Ethiopia's political opening under Prime Minister Abiy Ahmed has not only won well-deserved accolades but also dangerous centrifugal forces, among them ethnic strife. With international partners' diplomatic and financial support, the government should proceed more cautiously - and consultatively - with reforms that could exacerbate tensions, writes the International Crisis Group.
First-time voter Mehret Beyeyne registers for a referendum which is to determine if her ethnic group, the Sidamas, will have their own semi-autonomous state in Ethiopia.
The Conversation Africa, 10 December 2019
Prime minister Abiy Ahmed, who has been awarded this year's Nobel Prize for Peace, has recently announced the establishment of a new political party in Ethiopia. The Prosperity… Read more »
Ethiopia: UN Free Speech Expert to Visit Ethiopia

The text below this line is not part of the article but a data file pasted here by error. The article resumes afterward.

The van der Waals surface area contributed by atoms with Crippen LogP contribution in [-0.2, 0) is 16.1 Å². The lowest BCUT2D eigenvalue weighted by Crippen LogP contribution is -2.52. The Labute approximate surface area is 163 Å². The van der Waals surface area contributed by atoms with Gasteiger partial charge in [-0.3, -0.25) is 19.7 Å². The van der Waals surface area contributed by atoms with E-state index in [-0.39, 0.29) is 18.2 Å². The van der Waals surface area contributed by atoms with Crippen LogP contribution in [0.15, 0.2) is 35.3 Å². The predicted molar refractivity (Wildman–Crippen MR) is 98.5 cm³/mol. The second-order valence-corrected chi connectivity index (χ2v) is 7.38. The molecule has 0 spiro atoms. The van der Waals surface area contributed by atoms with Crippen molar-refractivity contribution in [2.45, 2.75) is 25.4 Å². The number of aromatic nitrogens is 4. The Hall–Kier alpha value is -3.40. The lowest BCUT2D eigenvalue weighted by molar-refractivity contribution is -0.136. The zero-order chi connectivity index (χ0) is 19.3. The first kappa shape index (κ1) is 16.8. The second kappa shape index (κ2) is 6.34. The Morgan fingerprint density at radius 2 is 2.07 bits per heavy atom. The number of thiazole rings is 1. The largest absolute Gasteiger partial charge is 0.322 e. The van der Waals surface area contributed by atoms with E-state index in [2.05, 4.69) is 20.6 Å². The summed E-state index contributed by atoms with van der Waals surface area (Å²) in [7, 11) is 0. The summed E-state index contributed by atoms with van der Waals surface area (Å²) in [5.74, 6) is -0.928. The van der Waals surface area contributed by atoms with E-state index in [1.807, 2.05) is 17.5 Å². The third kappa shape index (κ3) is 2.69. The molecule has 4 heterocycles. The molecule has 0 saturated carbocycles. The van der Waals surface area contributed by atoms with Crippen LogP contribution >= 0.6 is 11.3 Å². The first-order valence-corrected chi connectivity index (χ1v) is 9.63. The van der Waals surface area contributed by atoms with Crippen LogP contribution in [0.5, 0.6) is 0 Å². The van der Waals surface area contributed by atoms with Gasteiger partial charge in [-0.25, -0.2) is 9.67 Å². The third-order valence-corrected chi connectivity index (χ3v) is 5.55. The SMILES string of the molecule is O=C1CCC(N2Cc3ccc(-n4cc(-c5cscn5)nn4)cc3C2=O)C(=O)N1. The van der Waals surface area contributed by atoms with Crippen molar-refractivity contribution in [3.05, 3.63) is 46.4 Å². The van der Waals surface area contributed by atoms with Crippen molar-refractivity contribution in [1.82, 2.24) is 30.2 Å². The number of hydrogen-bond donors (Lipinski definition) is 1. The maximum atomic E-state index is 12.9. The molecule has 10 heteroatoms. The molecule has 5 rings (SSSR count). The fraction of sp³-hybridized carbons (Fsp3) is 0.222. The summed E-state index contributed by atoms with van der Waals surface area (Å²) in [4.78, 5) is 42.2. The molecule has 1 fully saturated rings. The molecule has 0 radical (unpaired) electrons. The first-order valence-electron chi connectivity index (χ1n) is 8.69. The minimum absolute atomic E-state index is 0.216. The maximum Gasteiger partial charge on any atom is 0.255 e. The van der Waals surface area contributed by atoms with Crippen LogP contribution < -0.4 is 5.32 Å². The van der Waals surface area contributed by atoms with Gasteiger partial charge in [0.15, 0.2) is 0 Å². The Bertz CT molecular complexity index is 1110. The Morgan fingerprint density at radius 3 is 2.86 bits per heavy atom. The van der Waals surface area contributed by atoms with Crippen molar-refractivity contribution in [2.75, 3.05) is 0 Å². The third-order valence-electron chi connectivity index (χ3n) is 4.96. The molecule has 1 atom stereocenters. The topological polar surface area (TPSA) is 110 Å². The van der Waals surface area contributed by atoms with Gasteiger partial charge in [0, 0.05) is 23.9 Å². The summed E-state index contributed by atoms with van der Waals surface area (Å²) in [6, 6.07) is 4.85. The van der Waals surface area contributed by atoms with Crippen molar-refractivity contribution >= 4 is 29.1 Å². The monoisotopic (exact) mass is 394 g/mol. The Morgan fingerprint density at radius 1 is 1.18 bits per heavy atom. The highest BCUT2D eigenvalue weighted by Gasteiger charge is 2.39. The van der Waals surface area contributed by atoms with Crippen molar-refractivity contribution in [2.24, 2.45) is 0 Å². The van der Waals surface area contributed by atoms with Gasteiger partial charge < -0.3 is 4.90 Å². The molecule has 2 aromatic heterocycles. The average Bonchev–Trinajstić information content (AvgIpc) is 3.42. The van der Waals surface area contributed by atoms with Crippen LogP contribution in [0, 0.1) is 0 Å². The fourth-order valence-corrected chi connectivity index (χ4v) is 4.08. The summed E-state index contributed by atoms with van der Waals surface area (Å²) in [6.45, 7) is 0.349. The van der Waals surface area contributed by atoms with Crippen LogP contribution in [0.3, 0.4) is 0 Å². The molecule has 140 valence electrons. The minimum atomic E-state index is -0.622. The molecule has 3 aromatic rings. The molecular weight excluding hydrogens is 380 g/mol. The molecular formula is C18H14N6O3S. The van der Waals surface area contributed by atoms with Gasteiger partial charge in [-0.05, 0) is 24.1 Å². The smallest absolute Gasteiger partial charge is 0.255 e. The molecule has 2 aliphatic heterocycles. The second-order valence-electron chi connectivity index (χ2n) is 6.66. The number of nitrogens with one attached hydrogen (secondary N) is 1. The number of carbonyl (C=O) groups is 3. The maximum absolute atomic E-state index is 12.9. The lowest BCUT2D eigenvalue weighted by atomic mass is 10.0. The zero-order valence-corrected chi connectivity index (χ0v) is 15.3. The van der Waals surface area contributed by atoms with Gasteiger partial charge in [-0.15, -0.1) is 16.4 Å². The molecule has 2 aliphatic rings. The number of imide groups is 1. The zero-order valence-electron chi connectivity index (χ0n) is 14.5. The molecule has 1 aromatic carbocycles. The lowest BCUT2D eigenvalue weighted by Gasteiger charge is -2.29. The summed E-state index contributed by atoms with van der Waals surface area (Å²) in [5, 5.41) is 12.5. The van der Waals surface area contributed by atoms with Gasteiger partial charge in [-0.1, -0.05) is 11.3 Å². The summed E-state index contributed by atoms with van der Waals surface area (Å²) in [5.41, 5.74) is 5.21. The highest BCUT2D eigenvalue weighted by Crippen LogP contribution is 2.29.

HRW, 2 December 2019
Today, the United Nations special rapporteur on freedom of opinion and expression, David Kaye, starts a week-long visit to Ethiopia. This marks the first visit by a UN special… Read more »
Ethiopian Prime Minister Abiy Ahmed received his Nobel Peace Prize medal in a ceremony on Oslo on Tuesday December 10, 2019. He said he was accepting the award "on behalf of my ... Read more »
Residents of Ethiopia's Sidama zone have voted in favour of a new federal region, with about 98.5% choosing autonomous rule, the country's electoral board says. Voter turnout was ... Read more »